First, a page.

Hillary Clinton is now the presumptive nominee of the Democratic Party, based on her wins in most of the June primaries. In California, there is significant evidence to suggest that her win was based on voter fraud and voter suppression.
“Tonight, we can say with pride that, in America, there is no barrier too great and no ceiling too high to break,” Clinton said as she becomes the first woman nominee for president of a “major” political party. Gag me. As a dear friend said today on Facebook, “Margaret Thatcher was a woman too.”
Hillary Clinton is no feminist icon. She is a warmongering neoliberal war criminal. (Perhaps that is redundant but I don’t care.) Standing behind Bill Clinton as First Lady, she colluded in destroying Aid to Families with Dependent Children, putting a million children into poverty. She supported Bill Clinton’s 1994 crime bill that accelerated mass incarceration and destroyed communities of color, referring to youth of color as “super predators” who must be “brought to heel.” As secretary of state, she laughed about the lynching of Muammar Gaddafi, saying “We came, we saw, he died.” She hangs out with other war criminals like Madeline Albright and Henry Kissinger. And then she dares to use the brave history of the women’s rights movement in the United States to justify and promote her campaign.
A video her campaign released (“History Made”) starts by evoking the 1848 Seneca Falls Convention on Women’s Rights, considered to be the foundational event of the U.S. women’s movement. What must be understood is that this convention was made up of women who had been involved in the abolitionist movement. One of the reasons they sought rights, and the vote in particular, was not simply to advance themselves as women but as part of a greater strategy for social justice, including ending slavery. Notably, the only man in attendance was the great Black leader, himself a former slave, Frederick Douglass.
The “History Made” video includes footage of Shirley Chisolm, the first Black woman elected to Congress, who in 1972 sought the Democratic Party presidential nomination. I find it particularly galling that Hillary Clinton is trying to claim the mantle of Shirley Chisolm.
Chisolm’s run for president radicalized me and helped me become an outspoken feminist. My mother took me to a Chisolm fundraiser when I was a little girl, and the congresswoman made an incredible impression on me. I left there with my Shirley Chisolm button and I got into arguments with grown men who tried to tell me that Chisolm could not become president. Chisolm’s campaign gave me the courage to stand up for what I believed in, that a Black person, or a woman, or a Black woman could be president, and that I supported her because I agreed with her message.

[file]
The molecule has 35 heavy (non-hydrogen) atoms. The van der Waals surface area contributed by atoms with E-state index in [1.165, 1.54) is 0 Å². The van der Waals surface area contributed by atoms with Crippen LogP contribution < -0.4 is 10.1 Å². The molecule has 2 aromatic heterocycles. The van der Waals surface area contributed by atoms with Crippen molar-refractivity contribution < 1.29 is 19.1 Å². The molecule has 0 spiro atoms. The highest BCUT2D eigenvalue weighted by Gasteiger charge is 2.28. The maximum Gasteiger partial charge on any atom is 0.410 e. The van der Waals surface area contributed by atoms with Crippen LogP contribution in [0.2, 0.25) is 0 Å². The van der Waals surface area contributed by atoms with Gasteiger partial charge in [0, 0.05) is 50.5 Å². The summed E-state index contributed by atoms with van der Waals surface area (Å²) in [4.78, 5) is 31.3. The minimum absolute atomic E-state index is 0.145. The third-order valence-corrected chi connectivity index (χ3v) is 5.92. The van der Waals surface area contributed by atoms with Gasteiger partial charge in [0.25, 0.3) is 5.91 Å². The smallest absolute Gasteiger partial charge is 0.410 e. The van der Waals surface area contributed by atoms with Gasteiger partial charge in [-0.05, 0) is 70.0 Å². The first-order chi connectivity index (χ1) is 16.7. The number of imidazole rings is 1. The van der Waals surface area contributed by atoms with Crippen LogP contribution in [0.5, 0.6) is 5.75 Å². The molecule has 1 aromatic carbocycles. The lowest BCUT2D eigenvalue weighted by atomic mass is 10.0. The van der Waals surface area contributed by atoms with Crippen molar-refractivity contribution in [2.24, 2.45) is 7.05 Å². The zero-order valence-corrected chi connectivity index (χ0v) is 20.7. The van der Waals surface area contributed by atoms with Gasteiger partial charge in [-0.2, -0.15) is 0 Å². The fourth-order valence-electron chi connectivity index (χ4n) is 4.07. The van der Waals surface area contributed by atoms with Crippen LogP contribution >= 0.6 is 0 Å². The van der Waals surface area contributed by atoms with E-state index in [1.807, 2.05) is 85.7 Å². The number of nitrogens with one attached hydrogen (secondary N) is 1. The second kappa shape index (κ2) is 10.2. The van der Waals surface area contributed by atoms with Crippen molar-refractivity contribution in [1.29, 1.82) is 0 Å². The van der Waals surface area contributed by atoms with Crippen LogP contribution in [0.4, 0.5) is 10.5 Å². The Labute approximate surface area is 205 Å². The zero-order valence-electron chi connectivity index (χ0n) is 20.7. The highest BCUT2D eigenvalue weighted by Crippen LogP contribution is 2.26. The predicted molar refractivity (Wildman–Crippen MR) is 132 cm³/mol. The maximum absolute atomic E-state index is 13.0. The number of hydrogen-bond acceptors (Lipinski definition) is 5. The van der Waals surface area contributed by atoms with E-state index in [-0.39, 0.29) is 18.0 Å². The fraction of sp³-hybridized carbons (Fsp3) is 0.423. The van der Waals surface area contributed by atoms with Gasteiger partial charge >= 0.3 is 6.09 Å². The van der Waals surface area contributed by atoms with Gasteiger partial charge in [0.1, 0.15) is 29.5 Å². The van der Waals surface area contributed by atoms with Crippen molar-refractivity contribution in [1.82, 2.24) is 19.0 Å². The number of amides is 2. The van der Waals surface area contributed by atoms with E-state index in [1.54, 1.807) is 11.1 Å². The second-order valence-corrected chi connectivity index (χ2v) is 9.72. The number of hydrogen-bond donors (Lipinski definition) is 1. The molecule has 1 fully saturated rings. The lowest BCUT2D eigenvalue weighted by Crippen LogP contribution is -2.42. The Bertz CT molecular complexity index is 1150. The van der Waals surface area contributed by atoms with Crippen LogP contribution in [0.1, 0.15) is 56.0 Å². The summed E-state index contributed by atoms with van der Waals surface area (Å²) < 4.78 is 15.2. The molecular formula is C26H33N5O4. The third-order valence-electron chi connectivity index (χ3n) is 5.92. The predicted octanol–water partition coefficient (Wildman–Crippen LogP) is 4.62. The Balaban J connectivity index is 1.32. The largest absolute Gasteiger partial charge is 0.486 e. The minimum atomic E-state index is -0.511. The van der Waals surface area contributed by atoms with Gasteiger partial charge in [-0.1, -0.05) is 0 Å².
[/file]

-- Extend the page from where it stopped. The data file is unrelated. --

Just tonight, I found on Youtube a video of her speech announcing her candidacy. “I stand before you not as a candidate of Black America, although I am very proud to be Black. I stand before you not as a candidate of the women’s movement in the United States, though I am equally proud to be a woman. I stand before you as a candidate of the people of America.”
Chisolm in her announcement speech said she does not represent “the fat cats or special interests.” She talked about how she wants to change the United States government to be more responsive to people’s needs and concerns, to limit campaign contributions to small individual donations and reduce the influence of large donors. She encouraged the young people to get involved and make peaceful change in our society …
Hmm, that doesn’t sound anything like Hillary Clinton. That sounds more like … let me think … Bernie Sanders.
How dare Hillary Clinton try to claim she today is walking on the Chisolm Trail with Shirley? (Rep. Chisolm always ended her stump speech with a stirring call to “ join me on the Chisolm Trail,” a phrase that stuck in my head as an eight-year old.)
Possibly even more disgusting in the “History Made” video is the co-option of an image of the banner of the organization WORD (Women Organized to Resist and Defend). Standing under the banner is Peta Lindsay, a young Black woman and the 2012 presidential candidate of the Party for Socialism and Liberation. Really Hillary, really? I know Peta Lindsay, and you are no Peta Lindsay. Lindsay, a revolutionary socialist, organized against the Iraq War that Hillary Clinton voted for as a Senator.
I know that Hillary Clinton faces sexist rhetoric that no male candidate faces, scrutiny of her wardrobe and make-up choices and so on, but that won’t make me vote for her. Voting for a candidate simply because she is a woman is the antithesis of what being a feminist should mean. Feminism isn’t about creating a parallel “old girls’ club” to rival the “old boys’ club” that has been running things up til now. Feminism isn’t about an equal opportunity for women to become part of the 1 percent or be an imperialist war criminal. Feminism, for me, means fighting for the transformation of society to benefit the most oppressed, and the assertion of a fundamental understanding of women’s essential humanity.
If I am not going to vote for Hillary, who will I vote for? I am proud to say I will cast my vote for Gloria La Riva for President, the 2016 candidate of the Party for Socialism and Liberation, a real feminist, anti-imperialist and fighter for all people’s rights.